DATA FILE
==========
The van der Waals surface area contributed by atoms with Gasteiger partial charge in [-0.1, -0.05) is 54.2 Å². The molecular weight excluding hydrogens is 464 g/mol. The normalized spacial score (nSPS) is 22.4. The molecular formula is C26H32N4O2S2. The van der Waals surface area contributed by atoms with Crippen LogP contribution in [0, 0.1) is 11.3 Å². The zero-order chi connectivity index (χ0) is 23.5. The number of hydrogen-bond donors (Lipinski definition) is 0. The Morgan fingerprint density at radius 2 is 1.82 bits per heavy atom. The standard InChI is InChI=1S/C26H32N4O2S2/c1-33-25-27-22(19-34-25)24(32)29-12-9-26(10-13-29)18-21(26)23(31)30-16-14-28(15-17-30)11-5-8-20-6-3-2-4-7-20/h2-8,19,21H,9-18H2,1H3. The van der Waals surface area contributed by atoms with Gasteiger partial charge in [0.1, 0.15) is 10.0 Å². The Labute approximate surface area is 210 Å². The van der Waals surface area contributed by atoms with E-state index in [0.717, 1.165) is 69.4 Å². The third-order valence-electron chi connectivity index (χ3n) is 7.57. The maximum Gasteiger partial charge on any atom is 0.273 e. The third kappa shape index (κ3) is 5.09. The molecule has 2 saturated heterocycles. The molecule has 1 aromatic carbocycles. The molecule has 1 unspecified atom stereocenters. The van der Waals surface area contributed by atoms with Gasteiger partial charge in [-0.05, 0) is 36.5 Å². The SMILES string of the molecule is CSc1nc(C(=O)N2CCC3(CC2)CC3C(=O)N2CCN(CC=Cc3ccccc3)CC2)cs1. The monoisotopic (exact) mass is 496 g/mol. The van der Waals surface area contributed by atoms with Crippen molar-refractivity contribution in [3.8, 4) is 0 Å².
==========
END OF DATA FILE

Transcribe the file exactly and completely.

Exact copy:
The van der Waals surface area contributed by atoms with Gasteiger partial charge in [-0.1, -0.05) is 54.2 Å². The molecular weight excluding hydrogens is 464 g/mol. The normalized spacial score (nSPS) is 22.4. The molecular formula is C26H32N4O2S2. The van der Waals surface area contributed by atoms with Crippen LogP contribution in [0, 0.1) is 11.3 Å². The zero-order chi connectivity index (χ0) is 23.5. The number of hydrogen-bond donors (Lipinski definition) is 0. The Morgan fingerprint density at radius 2 is 1.82 bits per heavy atom. The standard InChI is InChI=1S/C26H32N4O2S2/c1-33-25-27-22(19-34-25)24(32)29-12-9-26(10-13-29)18-21(26)23(31)30-16-14-28(15-17-30)11-5-8-20-6-3-2-4-7-20/h2-8,19,21H,9-18H2,1H3. The van der Waals surface area contributed by atoms with Gasteiger partial charge in [0.1, 0.15) is 10.0 Å². The Labute approximate surface area is 210 Å². The van der Waals surface area contributed by atoms with E-state index in [0.717, 1.165) is 69.4 Å². The third-order valence-electron chi connectivity index (χ3n) is 7.57. The maximum Gasteiger partial charge on any atom is 0.273 e. The third kappa shape index (κ3) is 5.09. The molecule has 2 saturated heterocycles. The molecule has 1 aromatic carbocycles. The molecule has 1 unspecified atom stereocenters. The van der Waals surface area contributed by atoms with Gasteiger partial charge in [-0.05, 0) is 36.5 Å². The SMILES string of the molecule is CSc1nc(C(=O)N2CCC3(CC2)CC3C(=O)N2CCN(CC=Cc3ccccc3)CC2)cs1. The monoisotopic (exact) mass is 496 g/mol. The van der Waals surface area contributed by atoms with Crippen molar-refractivity contribution in [3.8, 4) is 0 Å².